Africa's move into a post-post-colonial phase is also a chance to shift towards a more postmodern form of governance. Governments alone will never solve social problems of such magnitude without the help of billionaires, social entrepreneurs, religious charities (Jonathan has just launched a "One Year Prayer" movement to bring the Church on board for his reforms), and of course, foreign multinational corporations.
Shell has been operating in Nigeria since the 1960s, but briefly vacated its personnel during the 1993 coup that brought General Sani Abacha to power and witnessed the hanging of Ken Saro-Wiwa and other Ogoni activists. Since that time, Shell has convinced the government to spend more oil revenues in rehabilitating oil producing regions, even lending $3 billion to the Nigerian government in 2009, and committing over $100 million of its own profits to schools and health clinics in the Delta region. But where Shell could have the most impact is simply in upgrading the very energy infrastructure it relies on: the leaky pipes that spill 11 million gallons of oil into the Delta each year, or the dilapidated refineries that force Nigeria to import 70 percent of its gasoline. Either way, mega-corporations like Shell are realizing that they are often as much a part of a state's governance as the government.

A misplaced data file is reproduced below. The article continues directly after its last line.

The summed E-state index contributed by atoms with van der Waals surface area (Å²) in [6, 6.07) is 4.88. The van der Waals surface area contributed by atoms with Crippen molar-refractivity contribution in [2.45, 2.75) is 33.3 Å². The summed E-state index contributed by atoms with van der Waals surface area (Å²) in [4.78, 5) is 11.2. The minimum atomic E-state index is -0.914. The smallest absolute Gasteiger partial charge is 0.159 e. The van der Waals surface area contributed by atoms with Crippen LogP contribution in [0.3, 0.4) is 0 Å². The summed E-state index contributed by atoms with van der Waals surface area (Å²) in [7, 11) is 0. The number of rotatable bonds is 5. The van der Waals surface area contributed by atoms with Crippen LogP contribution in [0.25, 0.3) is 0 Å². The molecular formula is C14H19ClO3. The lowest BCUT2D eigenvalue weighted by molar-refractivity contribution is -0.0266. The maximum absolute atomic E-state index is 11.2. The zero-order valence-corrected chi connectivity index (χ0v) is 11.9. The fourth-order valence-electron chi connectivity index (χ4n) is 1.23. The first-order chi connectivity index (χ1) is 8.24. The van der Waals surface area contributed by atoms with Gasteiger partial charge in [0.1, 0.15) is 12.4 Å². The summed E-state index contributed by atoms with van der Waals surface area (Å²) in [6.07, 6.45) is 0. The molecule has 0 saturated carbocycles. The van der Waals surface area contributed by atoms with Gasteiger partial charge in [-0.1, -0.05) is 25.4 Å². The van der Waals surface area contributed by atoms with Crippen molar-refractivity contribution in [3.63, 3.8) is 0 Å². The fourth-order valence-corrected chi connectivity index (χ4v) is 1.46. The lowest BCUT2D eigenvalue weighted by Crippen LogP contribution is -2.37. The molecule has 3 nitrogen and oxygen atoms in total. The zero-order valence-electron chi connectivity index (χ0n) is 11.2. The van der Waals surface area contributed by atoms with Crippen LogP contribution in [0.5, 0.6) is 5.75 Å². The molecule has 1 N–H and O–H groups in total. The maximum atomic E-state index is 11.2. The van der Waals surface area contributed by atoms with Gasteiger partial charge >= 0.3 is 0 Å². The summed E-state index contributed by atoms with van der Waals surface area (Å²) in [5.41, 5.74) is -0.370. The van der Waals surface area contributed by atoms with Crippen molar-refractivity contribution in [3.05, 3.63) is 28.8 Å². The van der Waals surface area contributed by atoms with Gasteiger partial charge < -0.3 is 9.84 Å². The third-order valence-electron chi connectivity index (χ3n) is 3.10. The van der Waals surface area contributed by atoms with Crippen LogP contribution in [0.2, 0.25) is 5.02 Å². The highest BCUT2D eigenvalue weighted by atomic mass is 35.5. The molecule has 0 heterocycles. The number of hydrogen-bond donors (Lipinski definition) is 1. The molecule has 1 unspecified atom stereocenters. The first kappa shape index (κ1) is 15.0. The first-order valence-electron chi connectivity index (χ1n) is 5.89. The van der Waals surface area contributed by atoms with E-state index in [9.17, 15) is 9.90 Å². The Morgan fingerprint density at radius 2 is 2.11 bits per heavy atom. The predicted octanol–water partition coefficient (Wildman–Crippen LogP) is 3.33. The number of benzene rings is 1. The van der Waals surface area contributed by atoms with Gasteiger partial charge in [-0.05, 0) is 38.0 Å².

Everyone seems to have a one-word answer to the plight of African nations today: democracy, secession, micro-credit, literacy, vaccines, and more. But African states won't survive at all in their present form without one other basic physical investment: infrastructure. There may not be any widespread African Spring in the offing, but Nigeria and dozens of other African states could very easily continue to devolve into self-governed or ungoverned clusters even if they don't outright fail.
Colonial powers only haphazardly cobbled together African states; they didn't knit together cohesive societies. What will make the difference between celebrating independence and celebrating success is not just political nation-building, but physical state-building.